April 2005

May 7 is Free Comic Book Day 2005

Get ready for the fourth annual Free Comic Book Day, coming May 7 to a comic book store near you. On this day, participating comic book retailers across North America and around the world will give comic books absolutely free to anyone who comes into their stores.

The Free Comic Book Day site has a database of participating retailers so you can find one in your neighborhood. There is also a listing of scheduled appearances of comic book creators at select locations.

The comics to be given away are mostly special “Free Comic Book Day” editions issued by sponsoring publishers just for the one-day event. You can check out titles and cover images at the site.

Graphic novel evangelists may find some useful resources on the “New to Comics?” page.

Montreal’s Grande Bibliothèque opens

Kathleen writes “The opening of the Grande Bibliothèque in downtown Montreal marks Quebec’s largest cultural project in recent decades

The collection includes almost everything published in Quebec or created by Quebecers – or published elsewhere about Quebec – since 1760. This unique repository of the province’s cultural and intellectual heritage has been gathered over the years through legal deposit, gifts and acquisitions.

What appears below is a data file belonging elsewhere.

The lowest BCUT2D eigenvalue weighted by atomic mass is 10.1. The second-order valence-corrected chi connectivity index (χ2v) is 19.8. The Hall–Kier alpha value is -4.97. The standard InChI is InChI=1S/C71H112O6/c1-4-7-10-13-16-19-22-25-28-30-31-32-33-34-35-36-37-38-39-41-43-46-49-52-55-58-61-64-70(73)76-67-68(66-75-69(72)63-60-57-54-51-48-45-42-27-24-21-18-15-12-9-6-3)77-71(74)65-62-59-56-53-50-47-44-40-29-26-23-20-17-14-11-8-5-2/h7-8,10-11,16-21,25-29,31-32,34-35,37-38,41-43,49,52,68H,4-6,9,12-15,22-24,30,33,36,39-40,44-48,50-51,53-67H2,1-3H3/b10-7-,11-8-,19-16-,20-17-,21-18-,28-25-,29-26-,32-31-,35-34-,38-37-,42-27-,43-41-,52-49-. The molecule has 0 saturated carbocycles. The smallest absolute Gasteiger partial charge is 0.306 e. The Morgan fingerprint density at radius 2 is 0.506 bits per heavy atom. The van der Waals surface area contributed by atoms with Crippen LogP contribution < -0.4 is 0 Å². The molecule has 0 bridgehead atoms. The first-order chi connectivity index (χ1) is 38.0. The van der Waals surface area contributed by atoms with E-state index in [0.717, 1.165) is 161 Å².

The introduction of a virtual tour of the Grande Bibliothèque will also be accessible to Internet users on the Internet portal of the Bibliothèque nationale du Québec (www.bnquebec.ca). The fully completed virtual tour will go on line a few days after the opening.”

Ivory-billed Woodpecker (Campephilus principalis) Persists

Kathleen writes “The book, The Race to Save the Lord God Bird by Phillip Hoose, was among the 2005 American Library Association Best Books for Young Adults. Science Magazine reports on April 28, 2005 that the Ivory-billed Woodpecker (Campephilus principalis) Persists in Continental North America. The ivory-billed woodpecker, long suspected to be extinct, has been rediscovered in the “Big Woods” region of eastern Arkansas. Visual encounters during 2004 and 2005, and analysis of a video clip from April 2004, confirm the existence of at least one male. Acoustic signatures consistent with Campephilus display-drums also have been heard from the region.”
Here’s a photo of John James Audubon’s Ivory-billed Woodpecker from The Birds of North America, published between 1827 and 1838.”

Blogging on the cover of BusinessWeek

vonjobi writes “I found out about ‘Blogs will change your business‘ by Stephen Baker and Heather Green (BusinessWeek, 2 May 2005) through Rambling Librarian, who found out about it through Micro Persuasion. Very Vannevar Bush, right?

This BusinessWeek cover story is proof that blogs can and should be used as more than just a personal diary in cyberspace. And Filipino Librarian is proof, I hope, that libraries in the Philippines can, in fact, take advantage of this technology.”

Game-like VR Program Helps 9/11 Trauma Victims

Given that there’s so much discussion about gaming its value within the LIS community, this seems like a pertinent article (from CNN). At the Anxiety and Traumatic Stress Studies Program at Weill Cornell Medical College, World Trade Center survivors are working through their trauma and memories with a virutal reality program that looks much like a video game interface.